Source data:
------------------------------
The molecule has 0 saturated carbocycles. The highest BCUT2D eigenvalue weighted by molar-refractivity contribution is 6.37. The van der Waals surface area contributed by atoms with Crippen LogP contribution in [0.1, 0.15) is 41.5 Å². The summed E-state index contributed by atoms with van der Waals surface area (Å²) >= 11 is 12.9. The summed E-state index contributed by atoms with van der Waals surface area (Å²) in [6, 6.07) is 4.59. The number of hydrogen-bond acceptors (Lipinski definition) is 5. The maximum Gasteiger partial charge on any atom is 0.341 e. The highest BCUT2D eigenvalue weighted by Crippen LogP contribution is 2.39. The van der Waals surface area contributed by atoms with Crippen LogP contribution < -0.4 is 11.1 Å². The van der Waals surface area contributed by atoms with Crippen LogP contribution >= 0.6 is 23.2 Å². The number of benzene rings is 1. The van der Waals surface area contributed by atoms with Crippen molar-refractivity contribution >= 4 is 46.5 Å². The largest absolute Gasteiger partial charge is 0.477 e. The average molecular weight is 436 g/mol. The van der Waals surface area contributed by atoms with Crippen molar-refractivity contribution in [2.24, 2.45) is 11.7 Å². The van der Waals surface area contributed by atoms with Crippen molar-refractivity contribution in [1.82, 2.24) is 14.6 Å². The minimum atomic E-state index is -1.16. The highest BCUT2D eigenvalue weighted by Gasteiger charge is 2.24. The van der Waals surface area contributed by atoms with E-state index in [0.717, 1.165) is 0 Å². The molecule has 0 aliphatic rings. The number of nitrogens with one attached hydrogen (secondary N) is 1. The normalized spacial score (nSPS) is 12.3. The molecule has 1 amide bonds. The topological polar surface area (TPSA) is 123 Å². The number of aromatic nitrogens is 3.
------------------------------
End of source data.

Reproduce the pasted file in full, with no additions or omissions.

The molecule has 0 saturated carbocycles. The highest BCUT2D eigenvalue weighted by molar-refractivity contribution is 6.37. The van der Waals surface area contributed by atoms with Crippen LogP contribution in [0.1, 0.15) is 41.5 Å². The summed E-state index contributed by atoms with van der Waals surface area (Å²) >= 11 is 12.9. The summed E-state index contributed by atoms with van der Waals surface area (Å²) in [6, 6.07) is 4.59. The number of hydrogen-bond acceptors (Lipinski definition) is 5. The maximum Gasteiger partial charge on any atom is 0.341 e. The highest BCUT2D eigenvalue weighted by Crippen LogP contribution is 2.39. The van der Waals surface area contributed by atoms with Crippen LogP contribution < -0.4 is 11.1 Å². The van der Waals surface area contributed by atoms with Crippen LogP contribution >= 0.6 is 23.2 Å². The number of benzene rings is 1. The van der Waals surface area contributed by atoms with Crippen molar-refractivity contribution >= 4 is 46.5 Å². The largest absolute Gasteiger partial charge is 0.477 e. The average molecular weight is 436 g/mol. The van der Waals surface area contributed by atoms with Crippen molar-refractivity contribution in [2.24, 2.45) is 11.7 Å². The van der Waals surface area contributed by atoms with Crippen molar-refractivity contribution in [1.82, 2.24) is 14.6 Å². The minimum atomic E-state index is -1.16. The highest BCUT2D eigenvalue weighted by Gasteiger charge is 2.24. The van der Waals surface area contributed by atoms with E-state index in [0.717, 1.165) is 0 Å². The molecule has 0 aliphatic rings. The number of nitrogens with one attached hydrogen (secondary N) is 1. The normalized spacial score (nSPS) is 12.3. The molecule has 1 amide bonds. The topological polar surface area (TPSA) is 123 Å². The number of aromatic nitrogens is 3.